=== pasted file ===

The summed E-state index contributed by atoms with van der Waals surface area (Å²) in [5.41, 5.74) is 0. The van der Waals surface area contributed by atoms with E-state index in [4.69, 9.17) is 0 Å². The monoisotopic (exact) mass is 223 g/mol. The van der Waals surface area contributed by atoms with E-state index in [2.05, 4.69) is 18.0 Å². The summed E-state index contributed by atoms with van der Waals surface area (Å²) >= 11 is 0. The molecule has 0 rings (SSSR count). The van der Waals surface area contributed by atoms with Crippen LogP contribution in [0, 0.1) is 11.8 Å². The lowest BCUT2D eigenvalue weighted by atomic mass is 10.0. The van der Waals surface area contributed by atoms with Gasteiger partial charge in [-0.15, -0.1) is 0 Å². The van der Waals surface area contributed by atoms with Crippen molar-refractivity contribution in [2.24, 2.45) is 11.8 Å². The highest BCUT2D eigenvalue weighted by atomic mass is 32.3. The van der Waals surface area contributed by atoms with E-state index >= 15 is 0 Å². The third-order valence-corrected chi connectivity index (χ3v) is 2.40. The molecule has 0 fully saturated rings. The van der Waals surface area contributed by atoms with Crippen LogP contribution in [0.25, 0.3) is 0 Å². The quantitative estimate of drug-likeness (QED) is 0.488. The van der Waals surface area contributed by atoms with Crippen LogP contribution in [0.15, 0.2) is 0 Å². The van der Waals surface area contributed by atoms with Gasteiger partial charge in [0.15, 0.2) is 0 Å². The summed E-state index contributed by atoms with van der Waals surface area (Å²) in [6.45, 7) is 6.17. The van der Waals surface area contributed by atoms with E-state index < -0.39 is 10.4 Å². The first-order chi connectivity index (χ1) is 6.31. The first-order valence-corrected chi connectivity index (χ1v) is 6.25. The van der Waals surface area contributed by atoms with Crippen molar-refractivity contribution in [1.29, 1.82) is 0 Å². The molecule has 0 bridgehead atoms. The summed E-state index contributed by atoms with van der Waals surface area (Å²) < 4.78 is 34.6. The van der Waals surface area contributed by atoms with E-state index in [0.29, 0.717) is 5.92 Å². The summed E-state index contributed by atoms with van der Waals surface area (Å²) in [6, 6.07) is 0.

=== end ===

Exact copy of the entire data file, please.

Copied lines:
The summed E-state index contributed by atoms with van der Waals surface area (Å²) in [5.41, 5.74) is 0. The van der Waals surface area contributed by atoms with E-state index in [4.69, 9.17) is 0 Å². The monoisotopic (exact) mass is 223 g/mol. The van der Waals surface area contributed by atoms with E-state index in [2.05, 4.69) is 18.0 Å². The summed E-state index contributed by atoms with van der Waals surface area (Å²) >= 11 is 0. The molecule has 0 rings (SSSR count). The van der Waals surface area contributed by atoms with Crippen LogP contribution in [0, 0.1) is 11.8 Å². The lowest BCUT2D eigenvalue weighted by atomic mass is 10.0. The van der Waals surface area contributed by atoms with Gasteiger partial charge in [-0.15, -0.1) is 0 Å². The van der Waals surface area contributed by atoms with Crippen molar-refractivity contribution in [2.24, 2.45) is 11.8 Å². The highest BCUT2D eigenvalue weighted by atomic mass is 32.3. The van der Waals surface area contributed by atoms with E-state index >= 15 is 0 Å². The third-order valence-corrected chi connectivity index (χ3v) is 2.40. The molecule has 0 fully saturated rings. The van der Waals surface area contributed by atoms with Crippen LogP contribution in [0.25, 0.3) is 0 Å². The quantitative estimate of drug-likeness (QED) is 0.488. The van der Waals surface area contributed by atoms with Crippen LogP contribution in [0.15, 0.2) is 0 Å². The van der Waals surface area contributed by atoms with Gasteiger partial charge in [0.15, 0.2) is 0 Å². The summed E-state index contributed by atoms with van der Waals surface area (Å²) in [6.45, 7) is 6.17. The van der Waals surface area contributed by atoms with E-state index < -0.39 is 10.4 Å². The first-order chi connectivity index (χ1) is 6.31. The first-order valence-corrected chi connectivity index (χ1v) is 6.25. The van der Waals surface area contributed by atoms with Crippen molar-refractivity contribution in [1.29, 1.82) is 0 Å². The molecule has 0 bridgehead atoms. The summed E-state index contributed by atoms with van der Waals surface area (Å²) < 4.78 is 34.6. The van der Waals surface area contributed by atoms with E-state index in [0.29, 0.717) is 5.92 Å². The summed E-state index contributed by atoms with van der Waals surface area (Å²) in [6, 6.07) is 0.